It’s no secret that Governor JB Pritzker of Illinois has presidential ambitions. This year, he traveled to New Hampshire, used his billions to fund other Democratic candidates in critical states, and made himself a national figure in the fight for abortion rights and control of fire arms.
So when Mr. Pritzker’s Republican opponent, State Senator Darren Bailey, pulled out of his suit jacket pocket a pledge to serve all four years in office in the November ballot, Mr. Pritzker responded with what was not quite waterproof. assertion.
“I intend to serve four more years if re-elected,” Mr. Pritzker said. “I intend to support the president, he is a candidate for re-election.”
President Biden has not formally made this statement himself, but there are indications that he intends to run, just as Mr. Pritzker intends to serve a second term. But neither of the two men formalized his promise.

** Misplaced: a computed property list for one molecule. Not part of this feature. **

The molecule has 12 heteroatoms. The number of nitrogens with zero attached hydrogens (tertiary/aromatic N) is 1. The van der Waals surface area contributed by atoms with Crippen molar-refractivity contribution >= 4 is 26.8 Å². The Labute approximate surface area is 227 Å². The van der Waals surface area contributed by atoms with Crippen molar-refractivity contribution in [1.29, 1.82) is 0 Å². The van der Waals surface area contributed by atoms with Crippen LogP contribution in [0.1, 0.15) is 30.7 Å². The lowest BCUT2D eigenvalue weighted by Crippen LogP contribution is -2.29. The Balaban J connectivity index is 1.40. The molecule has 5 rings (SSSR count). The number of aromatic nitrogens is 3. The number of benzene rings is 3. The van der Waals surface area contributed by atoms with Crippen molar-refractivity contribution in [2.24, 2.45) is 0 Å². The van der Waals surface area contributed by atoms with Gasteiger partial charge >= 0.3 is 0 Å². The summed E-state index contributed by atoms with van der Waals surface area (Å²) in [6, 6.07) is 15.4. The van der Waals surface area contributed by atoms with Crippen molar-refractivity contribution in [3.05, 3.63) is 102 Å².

Mr. Bailey’s pledge presentation was just one moment in an hour-long debate in which he sought to put Mr. Pritzker on the defensive, regularly interrupting the governor or mumbling asides while Mr. Pritzker was speaking.
But Mr Bailey, a far-right lawmaker, found himself having to explain his past statements comparing abortion to the Holocaust.
“The attempted extermination of Jews in World War II, it doesn’t even compare to the shadow of life that has been lost to abortion since it was legalized,” Mr Bailey said in a clip. Facebook Live video that moderators played during the debate.
Mr. Bailey was then asked: “You said that the Jewish leaders told you that you were right. Can you name Jewish leaders who agree with you?
The state senator responded by saying “the liberal press” had taken his past remarks, which he said were from 2017, out of context.
“The atrocity of the Holocaust is unparalleled,” he said.
Asked again to name Jewish leaders who agreed with him, Mr. Bailey hesitated.
“No, I’m not going to put anyone on the record,” he said.